It has been very interesting over the years to be growing into my identity and vocation as a deacon in the United Methodist Church who is primarily called to service beyond the local church. Oftentimes, when we think about ministry, we imagine people standing in a pulpit, preaching and leading worship. We imagine pastors serving within a local church. Or if that imaginary person in ministry is beyond the local church, they are in an easily recognizable role – serving as a chaplain in a hospital, perhaps, or working alongside children at Vacation Bible School.

Deacons in the United Methodist Church can serve within or beyond the local church. It’s interesting because you can clearly see deacons at work within the church or out in the world. Over the past few years, as I moved towards ordination, I was growing into my identity as a person called to ordination AND called to serve beyond the local church in the role of deacon. I am the Director of Admissions at Methodist Theological School in Ohio, one of the thirteen United Methodist seminaries. I’ve been serving at MTSO for over five years, and I was ordained in 2011. As I approached ordination last year, it was very interesting  to note how many people asked me if I planned on leaving the school immediately and serving a church full-time.

Some of those questions may have come from the fact that people don’t often think of deacons when they think of ordination – they think of elders. The Order of Deacon was created in 1996. In 2012, we had 56 deacons ordained in annual conferences and 41 commissioned. As of today, we  have a total of 1935 ordained deacons and 256 commissioned deacons within the United Methodist Church.*

I don’t mind confusion, especially since the Order is somewhat new, and I love having conversations with people and sharing that there are two orders within our denomination. Some of the questions come from the assumption that local church ministry is the pinnacle of all ministry paths – or that all persons are striving towards local church ministry as a primary appointment.

Now, that, my friends? That is very, very interesting. While elders can and do serve in extension ministries outside of the local church walls, deacons are sent to be the bridge between the church and the world. I value the role of deacon precisely because it empowers persons called to ordination to serve as bridges and to apply their specialized knowledge and ministry to a particular ministry field where there is need for leadership, service and expertise. I think that the recent change at General Conference 2012 to the roles in which deacons are ordained to sums it up well. Deacons were previously ordained to Word and Service; now we are ordained to Word, Service, Compassion and Justice. (Source:  General Conference 2012 legislation)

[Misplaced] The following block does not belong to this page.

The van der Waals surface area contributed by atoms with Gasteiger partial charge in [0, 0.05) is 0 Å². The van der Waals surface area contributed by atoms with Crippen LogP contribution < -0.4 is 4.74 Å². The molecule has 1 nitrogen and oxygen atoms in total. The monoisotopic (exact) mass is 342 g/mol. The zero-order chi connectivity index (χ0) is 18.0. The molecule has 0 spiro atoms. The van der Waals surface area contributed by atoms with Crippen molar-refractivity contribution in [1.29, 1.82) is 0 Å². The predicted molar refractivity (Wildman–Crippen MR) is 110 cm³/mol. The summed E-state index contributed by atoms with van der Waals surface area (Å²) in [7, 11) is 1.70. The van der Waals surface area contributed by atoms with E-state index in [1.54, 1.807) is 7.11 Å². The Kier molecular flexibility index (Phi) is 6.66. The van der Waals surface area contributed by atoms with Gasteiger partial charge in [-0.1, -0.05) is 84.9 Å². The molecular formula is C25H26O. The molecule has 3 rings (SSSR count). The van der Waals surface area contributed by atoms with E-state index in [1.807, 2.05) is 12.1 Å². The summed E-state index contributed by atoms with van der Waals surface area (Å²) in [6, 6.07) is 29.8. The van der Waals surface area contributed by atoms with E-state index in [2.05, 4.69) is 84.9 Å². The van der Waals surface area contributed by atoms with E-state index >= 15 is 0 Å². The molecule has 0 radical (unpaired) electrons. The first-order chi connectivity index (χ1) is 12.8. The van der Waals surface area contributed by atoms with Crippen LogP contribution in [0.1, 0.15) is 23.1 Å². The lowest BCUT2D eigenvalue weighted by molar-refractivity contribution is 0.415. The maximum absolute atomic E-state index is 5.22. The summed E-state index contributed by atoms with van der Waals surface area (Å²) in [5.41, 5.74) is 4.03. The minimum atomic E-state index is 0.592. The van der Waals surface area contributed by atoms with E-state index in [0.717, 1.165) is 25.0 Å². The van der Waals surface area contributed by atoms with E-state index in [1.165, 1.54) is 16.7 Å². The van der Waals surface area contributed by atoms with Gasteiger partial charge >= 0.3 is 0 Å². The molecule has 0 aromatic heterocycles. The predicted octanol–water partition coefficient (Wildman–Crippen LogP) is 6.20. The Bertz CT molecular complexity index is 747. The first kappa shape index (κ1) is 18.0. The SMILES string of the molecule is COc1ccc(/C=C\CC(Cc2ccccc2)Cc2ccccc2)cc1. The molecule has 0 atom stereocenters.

I admit that there exists (for me) a level of anxiety around not serving in a local church as my primary appointment. While I do not feel called to that as a primary ministry, it is tempting on more difficult days – for those in pastoral roles, the roles are more clearly defined, there are more colleagues in similar situations, and, well, when you explain what you do, people *get it.* And I deeply love the local church – I care for the local church so much that I want to entrust the care of congregations to persons who were built for that ministry and who can and will give it their full professional and ministerial attention.

But. The anxiety about not having as clearly defined of a role is superseded by an amazing sense of freedom. I don’t know what jobs I will hold over my lifetime, and I don’t necessarily know what my ministry path (paths?) will look like. But in the call to serve as a bridge between the church and the world, there is the freedom (dare I say mandate?) to be rashly prophetic when needed, to speak truth to injustice, to push gatherings, communities, organizations to accountability – even as I serve alongside my sisters and brothers called to the same service in a variety of ministries across the connection. Deacons are called to a unique and empowering ministry. We hold an array of jobs, and our identities, vocations and work are all intertwined in such a way that we all support to ministry of Word, Service, Compassion and Justice in our distinct contexts.

Right now, I am deeply thankful to be a part of an academic institution that is constantly pushing itself to reach out to the world while providing its students the best education they can receive. It is a privilege to be ordained to a ministry that allows me to be a part of ministry candidates’ lives while being entrusted with their stories of vocational discernment, and I am thankful that the Order of Deacon affirms my ministry.

*Conversation with Rev. Anita Wood, June 2012

Twitter: @aprilcasperson

Crossposted at justiceandcall